The owner and operator Australia’s two biggest batteries, Neoen, is close to switching on its third installation in Canberra.
The so-called “Capital Battery” will be owned by Neoen and financed through a combination of company equity and loans from infrastructure fund manager Infradebt, as well as Clean Energy Finance Corp. (CEFC). It is the third investment that the CEFC has made in Neoen’s Australian big batteries.
The battery is set to deliver grid support services to the network, presumably through what’s known as virtual synchronous machines, or grid-forming inverters, Neoen said. Such tech gives batteries the capacity to help stabilize the grid by providing inertia.
This is something the company’s 150 MW/193.5 MWh Hornsdale Power Reserve began doing at scale in July, following two years of trials.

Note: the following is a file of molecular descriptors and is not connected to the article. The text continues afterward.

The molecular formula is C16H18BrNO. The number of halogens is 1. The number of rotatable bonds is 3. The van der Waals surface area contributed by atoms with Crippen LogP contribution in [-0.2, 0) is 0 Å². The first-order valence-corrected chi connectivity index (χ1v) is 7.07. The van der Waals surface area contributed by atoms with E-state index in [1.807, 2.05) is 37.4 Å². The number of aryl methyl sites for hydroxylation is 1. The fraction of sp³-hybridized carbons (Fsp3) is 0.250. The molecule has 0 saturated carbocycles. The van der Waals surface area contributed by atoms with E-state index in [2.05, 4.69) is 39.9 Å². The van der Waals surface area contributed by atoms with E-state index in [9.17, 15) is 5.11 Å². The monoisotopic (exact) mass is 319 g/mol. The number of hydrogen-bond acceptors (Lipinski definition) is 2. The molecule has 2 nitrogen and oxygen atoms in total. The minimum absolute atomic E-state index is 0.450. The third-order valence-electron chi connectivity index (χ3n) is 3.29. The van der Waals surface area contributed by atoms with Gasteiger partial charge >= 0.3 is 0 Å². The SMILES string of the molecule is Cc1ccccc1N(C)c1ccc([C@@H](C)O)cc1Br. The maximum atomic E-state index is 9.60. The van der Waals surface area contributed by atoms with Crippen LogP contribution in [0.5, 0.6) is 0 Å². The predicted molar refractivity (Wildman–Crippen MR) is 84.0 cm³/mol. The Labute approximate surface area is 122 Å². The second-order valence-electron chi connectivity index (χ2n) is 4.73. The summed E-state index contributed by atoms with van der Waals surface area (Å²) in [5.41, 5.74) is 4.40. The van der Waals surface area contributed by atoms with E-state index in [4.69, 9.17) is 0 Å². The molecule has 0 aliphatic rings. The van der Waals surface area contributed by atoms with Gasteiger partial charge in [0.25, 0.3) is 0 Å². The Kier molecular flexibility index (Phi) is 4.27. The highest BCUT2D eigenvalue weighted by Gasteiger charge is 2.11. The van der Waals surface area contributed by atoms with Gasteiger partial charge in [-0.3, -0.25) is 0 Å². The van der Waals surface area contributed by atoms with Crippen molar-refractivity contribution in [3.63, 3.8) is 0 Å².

The Capital Battery is Neoen’s first project with South Korean technology partner Doosan. The two big batteries Neoen already operates, the 300 MW/450 MWh Victorian Big Battery near Geelong, and the Hornsdale Power Reserve have both used Tesla technology. The Doosan partnership was announced shortly after the Victorian Big Battery caught fire during commissioning.
Neoen has also signed a 70 MW “virtual battery contract” with AGL Energy. Neoen described the new, seven-year contract as a financial agreement and a hedging tool.
“The virtual battery [agreement] is an innovative solution designed by Neoen to allow a large electricity user or retailer to mimic a grid-scale battery, without having to build or own one,” Neoen said. “This highly flexible solution provides AGL Energy with the ability to hedge its customer load by virtually charging and discharging a battery of 70 MW as and when it chooses.”
Neoen said it hopes the virtual battery concept will become one of its core products in the future.
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